Sri Lankan banks face challenges in current crisis as bad loans rise: Central Bank


ECONOMYNEXT – Sri Lankan banks face rising bad debt as interest rates rise and economy shrinks, central bank says as country faces worst currency crisis in history of the monetary authority of the intermediate regime.

Stage 3 bad loans had reached 10.6% of loans, while banks were also hit by market value losses and possible restructuring losses.

The Sri Lankan rupee collapsed from 200 to 360 against the US dollar in 2022 after two years of money printing that caused the balance of payments to explode and interest rates to rise to 30% and the economy is expected to contract by more than 8% this year.

“The financial sector is likely to face significant challenges in the face of the current economic environment with shrinking economic output, sovereign debt restructuring, high interest rate environment, fiscal revisions and high exposure. from the banking sector to SOBEs,” the central bank said. said in a report released before the budget.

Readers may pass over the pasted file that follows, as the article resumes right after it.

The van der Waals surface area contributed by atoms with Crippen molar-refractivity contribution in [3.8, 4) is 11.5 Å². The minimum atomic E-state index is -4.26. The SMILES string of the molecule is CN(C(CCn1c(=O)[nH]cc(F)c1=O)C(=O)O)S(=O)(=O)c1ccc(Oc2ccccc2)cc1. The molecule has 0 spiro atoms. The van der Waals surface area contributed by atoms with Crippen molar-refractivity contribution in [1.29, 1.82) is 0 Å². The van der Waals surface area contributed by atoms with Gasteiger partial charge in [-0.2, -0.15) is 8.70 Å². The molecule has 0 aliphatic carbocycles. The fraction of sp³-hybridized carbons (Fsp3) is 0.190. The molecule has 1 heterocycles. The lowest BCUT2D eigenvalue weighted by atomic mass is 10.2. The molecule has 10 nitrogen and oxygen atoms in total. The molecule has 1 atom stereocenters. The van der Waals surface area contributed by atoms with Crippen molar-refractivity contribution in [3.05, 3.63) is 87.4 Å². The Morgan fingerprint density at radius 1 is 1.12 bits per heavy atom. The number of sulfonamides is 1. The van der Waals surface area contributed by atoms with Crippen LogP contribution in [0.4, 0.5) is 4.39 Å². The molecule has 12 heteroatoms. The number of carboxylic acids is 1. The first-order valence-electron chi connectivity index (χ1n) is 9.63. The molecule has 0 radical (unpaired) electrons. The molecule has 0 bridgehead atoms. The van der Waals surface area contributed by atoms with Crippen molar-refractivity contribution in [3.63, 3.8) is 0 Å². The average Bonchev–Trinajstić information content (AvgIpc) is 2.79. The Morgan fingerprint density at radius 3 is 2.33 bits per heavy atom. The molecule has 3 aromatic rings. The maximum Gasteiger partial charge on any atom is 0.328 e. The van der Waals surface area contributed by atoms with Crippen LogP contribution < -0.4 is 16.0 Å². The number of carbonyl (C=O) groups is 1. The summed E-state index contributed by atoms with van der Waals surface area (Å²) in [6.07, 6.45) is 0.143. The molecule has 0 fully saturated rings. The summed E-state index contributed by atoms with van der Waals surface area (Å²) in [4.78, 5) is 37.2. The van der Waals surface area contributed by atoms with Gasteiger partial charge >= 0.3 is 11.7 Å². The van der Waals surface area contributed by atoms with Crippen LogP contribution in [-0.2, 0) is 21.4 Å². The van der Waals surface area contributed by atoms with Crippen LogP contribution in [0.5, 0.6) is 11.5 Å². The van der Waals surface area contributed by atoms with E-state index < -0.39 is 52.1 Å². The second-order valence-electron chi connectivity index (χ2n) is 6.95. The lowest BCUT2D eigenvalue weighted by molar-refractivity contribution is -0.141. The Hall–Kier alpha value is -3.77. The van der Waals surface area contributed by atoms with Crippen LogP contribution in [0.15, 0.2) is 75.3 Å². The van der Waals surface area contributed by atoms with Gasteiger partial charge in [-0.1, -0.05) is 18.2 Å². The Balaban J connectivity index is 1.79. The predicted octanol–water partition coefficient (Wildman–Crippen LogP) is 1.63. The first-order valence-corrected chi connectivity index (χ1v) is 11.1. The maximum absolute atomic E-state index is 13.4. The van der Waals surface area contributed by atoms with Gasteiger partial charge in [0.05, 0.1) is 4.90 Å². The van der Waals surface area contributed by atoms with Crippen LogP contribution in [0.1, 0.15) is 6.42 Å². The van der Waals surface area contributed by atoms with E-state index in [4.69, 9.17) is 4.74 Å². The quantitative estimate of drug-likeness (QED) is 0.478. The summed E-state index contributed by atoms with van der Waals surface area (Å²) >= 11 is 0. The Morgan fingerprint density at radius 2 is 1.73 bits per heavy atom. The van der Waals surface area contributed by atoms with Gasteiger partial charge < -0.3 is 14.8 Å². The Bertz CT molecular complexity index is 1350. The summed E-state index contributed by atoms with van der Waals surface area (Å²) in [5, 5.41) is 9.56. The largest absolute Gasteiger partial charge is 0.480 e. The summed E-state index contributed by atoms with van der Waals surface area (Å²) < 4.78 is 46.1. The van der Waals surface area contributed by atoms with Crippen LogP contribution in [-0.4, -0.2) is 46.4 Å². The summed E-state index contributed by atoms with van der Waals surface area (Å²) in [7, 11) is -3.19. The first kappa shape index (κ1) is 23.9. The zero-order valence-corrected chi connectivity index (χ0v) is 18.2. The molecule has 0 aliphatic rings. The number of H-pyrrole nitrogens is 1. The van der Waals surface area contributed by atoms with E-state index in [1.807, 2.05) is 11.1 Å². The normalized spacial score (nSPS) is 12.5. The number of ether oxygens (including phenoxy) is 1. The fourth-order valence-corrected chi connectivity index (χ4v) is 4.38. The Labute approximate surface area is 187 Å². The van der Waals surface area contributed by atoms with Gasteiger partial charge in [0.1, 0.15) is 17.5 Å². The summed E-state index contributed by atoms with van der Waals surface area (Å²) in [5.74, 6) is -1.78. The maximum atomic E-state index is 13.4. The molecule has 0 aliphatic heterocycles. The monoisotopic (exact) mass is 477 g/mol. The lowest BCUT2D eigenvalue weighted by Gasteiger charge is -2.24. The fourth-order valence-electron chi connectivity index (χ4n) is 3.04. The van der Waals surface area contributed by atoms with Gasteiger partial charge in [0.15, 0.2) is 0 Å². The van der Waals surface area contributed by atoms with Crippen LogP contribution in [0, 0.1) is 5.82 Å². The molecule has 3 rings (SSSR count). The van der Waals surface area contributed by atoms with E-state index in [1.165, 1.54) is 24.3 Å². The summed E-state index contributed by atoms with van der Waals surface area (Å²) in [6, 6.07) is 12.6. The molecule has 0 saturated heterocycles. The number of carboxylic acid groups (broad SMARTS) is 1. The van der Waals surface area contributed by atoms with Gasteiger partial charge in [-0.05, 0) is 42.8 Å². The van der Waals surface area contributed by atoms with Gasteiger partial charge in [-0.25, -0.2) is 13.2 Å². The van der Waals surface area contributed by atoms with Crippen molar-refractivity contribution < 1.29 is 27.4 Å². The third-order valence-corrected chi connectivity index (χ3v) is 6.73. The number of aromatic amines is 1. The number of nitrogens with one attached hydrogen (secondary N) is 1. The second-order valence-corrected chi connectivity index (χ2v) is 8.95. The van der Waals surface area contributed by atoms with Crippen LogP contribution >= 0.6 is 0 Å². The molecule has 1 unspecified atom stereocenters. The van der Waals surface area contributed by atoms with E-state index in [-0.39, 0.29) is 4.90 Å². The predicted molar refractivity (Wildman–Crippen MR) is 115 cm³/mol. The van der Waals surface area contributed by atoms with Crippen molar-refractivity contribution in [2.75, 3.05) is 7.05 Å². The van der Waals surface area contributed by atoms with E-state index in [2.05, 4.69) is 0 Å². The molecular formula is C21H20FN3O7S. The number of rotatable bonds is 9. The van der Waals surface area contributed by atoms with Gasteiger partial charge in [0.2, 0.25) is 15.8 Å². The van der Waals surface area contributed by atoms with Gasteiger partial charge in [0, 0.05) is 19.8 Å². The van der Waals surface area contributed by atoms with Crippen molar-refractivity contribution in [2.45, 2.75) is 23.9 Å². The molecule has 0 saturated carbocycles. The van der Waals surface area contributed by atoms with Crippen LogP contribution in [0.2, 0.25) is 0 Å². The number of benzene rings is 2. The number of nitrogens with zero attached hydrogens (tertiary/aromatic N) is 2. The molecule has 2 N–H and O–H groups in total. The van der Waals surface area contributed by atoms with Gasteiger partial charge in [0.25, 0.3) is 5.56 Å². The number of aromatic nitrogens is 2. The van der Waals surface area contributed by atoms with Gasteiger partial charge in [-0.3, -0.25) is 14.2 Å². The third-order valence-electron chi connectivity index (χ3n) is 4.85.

“At present, an upward trend in impaired loans is observed due to the current unfavorable macroeconomic circumstances and is expected to increase further given the weak contemporary economic conditions despite the concessions given to borrowers by the industry to cope. to the challenges.”

Sri Lanka has been hit by serial currency crises in 2015/16, 2018 and 2020/2022 under flexible inflation targeting where discretion is given to print money within the framework of an inflation target of up to 6% thanks to several liquidity tools.

Each crisis is accompanied by a production shock and a spike in bad debts. The 2022 crisis was followed by a sovereign default and there are concerns about domestic debt restructuring. The 2022 crisis came on top of a Coronavirus crisis.

The central bank had a plan to gradually build up capital buffers and they were still above the legal minimum in August 2022. A capital requirement from the end of 2022 had been postponed to 2023.

Now bad debts were growing rapidly.

“The sector’s asset quality has deteriorated in terms of the ratio of stage 3 loans to total loans. Stage 3 loans increased by Rs. 475.1 billion, registering a growth of 56.9% and reached Rs. 1.3 trillion at the end of August 2022,” the central bank said.

“Furthermore, the ratio of Stage 3 loans to total loans increased to 10.6% at the end of August 2022, from 7.6% at the end of 2021, driven by the increase in Stage 3 loans. and weaker credit growth.

“…[B]the stability of the banking sector could be threatened by increasing difficulties in maintaining its capital ratios above the minimum regulatory levels and a substantial deterioration of the capital buffers due to
the impact of adverse macroeconomic conditions.


Comments are closed.